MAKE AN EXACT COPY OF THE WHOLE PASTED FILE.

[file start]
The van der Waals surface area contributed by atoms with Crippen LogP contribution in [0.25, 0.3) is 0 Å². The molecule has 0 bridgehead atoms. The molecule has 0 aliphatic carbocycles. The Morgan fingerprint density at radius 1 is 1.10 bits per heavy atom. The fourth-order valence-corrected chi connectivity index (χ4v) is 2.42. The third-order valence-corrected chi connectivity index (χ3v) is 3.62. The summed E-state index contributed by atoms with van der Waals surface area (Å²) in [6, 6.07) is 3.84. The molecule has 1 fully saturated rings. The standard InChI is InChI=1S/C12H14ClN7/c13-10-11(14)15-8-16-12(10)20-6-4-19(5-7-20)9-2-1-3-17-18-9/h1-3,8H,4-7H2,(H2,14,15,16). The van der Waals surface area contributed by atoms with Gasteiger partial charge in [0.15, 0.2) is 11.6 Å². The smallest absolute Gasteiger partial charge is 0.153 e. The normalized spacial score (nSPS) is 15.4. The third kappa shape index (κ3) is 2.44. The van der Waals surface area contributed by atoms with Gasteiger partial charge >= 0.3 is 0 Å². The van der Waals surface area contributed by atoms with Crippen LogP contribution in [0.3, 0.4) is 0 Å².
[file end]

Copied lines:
The van der Waals surface area contributed by atoms with Crippen LogP contribution in [0.25, 0.3) is 0 Å². The molecule has 0 bridgehead atoms. The molecule has 0 aliphatic carbocycles. The Morgan fingerprint density at radius 1 is 1.10 bits per heavy atom. The fourth-order valence-corrected chi connectivity index (χ4v) is 2.42. The third-order valence-corrected chi connectivity index (χ3v) is 3.62. The summed E-state index contributed by atoms with van der Waals surface area (Å²) in [6, 6.07) is 3.84. The molecule has 1 fully saturated rings. The standard InChI is InChI=1S/C12H14ClN7/c13-10-11(14)15-8-16-12(10)20-6-4-19(5-7-20)9-2-1-3-17-18-9/h1-3,8H,4-7H2,(H2,14,15,16). The van der Waals surface area contributed by atoms with Gasteiger partial charge in [0.15, 0.2) is 11.6 Å². The smallest absolute Gasteiger partial charge is 0.153 e. The normalized spacial score (nSPS) is 15.4. The third kappa shape index (κ3) is 2.44. The van der Waals surface area contributed by atoms with Gasteiger partial charge >= 0.3 is 0 Å². The van der Waals surface area contributed by atoms with Crippen LogP contribution in [0.3, 0.4) is 0 Å².